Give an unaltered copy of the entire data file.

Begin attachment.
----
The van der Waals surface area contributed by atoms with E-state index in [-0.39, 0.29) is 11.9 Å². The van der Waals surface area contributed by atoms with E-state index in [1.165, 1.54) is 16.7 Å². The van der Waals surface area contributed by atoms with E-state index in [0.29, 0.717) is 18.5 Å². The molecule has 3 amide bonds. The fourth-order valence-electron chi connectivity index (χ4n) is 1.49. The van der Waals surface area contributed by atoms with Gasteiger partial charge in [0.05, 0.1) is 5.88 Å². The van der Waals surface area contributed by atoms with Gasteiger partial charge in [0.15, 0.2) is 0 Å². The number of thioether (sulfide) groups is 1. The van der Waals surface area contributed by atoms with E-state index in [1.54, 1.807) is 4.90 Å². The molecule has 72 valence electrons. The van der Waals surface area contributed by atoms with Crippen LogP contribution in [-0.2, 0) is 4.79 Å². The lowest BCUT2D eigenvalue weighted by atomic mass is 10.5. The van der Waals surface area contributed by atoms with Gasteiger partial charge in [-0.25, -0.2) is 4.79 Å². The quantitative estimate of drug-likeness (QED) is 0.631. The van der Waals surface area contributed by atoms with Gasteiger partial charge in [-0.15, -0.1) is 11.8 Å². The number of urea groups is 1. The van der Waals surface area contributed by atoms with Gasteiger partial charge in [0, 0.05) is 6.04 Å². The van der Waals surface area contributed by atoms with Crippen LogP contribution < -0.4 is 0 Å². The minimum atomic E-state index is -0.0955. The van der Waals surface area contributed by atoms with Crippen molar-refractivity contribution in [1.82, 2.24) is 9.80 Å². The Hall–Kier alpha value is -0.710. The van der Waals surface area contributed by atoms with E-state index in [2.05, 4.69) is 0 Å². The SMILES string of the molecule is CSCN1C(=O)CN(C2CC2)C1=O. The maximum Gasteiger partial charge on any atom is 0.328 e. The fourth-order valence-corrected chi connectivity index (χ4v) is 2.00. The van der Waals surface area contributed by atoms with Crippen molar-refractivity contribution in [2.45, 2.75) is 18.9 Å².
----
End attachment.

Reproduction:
The van der Waals surface area contributed by atoms with E-state index in [-0.39, 0.29) is 11.9 Å². The van der Waals surface area contributed by atoms with E-state index in [1.165, 1.54) is 16.7 Å². The van der Waals surface area contributed by atoms with E-state index in [0.29, 0.717) is 18.5 Å². The molecule has 3 amide bonds. The fourth-order valence-electron chi connectivity index (χ4n) is 1.49. The van der Waals surface area contributed by atoms with Gasteiger partial charge in [0.05, 0.1) is 5.88 Å². The van der Waals surface area contributed by atoms with Gasteiger partial charge in [0.15, 0.2) is 0 Å². The number of thioether (sulfide) groups is 1. The van der Waals surface area contributed by atoms with E-state index in [1.54, 1.807) is 4.90 Å². The molecule has 72 valence electrons. The van der Waals surface area contributed by atoms with Crippen LogP contribution in [-0.2, 0) is 4.79 Å². The lowest BCUT2D eigenvalue weighted by atomic mass is 10.5. The van der Waals surface area contributed by atoms with Gasteiger partial charge in [-0.25, -0.2) is 4.79 Å². The quantitative estimate of drug-likeness (QED) is 0.631. The van der Waals surface area contributed by atoms with Gasteiger partial charge in [-0.15, -0.1) is 11.8 Å². The number of urea groups is 1. The van der Waals surface area contributed by atoms with Gasteiger partial charge in [0, 0.05) is 6.04 Å². The van der Waals surface area contributed by atoms with Crippen LogP contribution < -0.4 is 0 Å². The minimum atomic E-state index is -0.0955. The van der Waals surface area contributed by atoms with Crippen molar-refractivity contribution in [1.82, 2.24) is 9.80 Å². The Hall–Kier alpha value is -0.710. The van der Waals surface area contributed by atoms with E-state index in [2.05, 4.69) is 0 Å². The SMILES string of the molecule is CSCN1C(=O)CN(C2CC2)C1=O. The maximum Gasteiger partial charge on any atom is 0.328 e. The fourth-order valence-corrected chi connectivity index (χ4v) is 2.00. The van der Waals surface area contributed by atoms with Crippen molar-refractivity contribution in [2.45, 2.75) is 18.9 Å².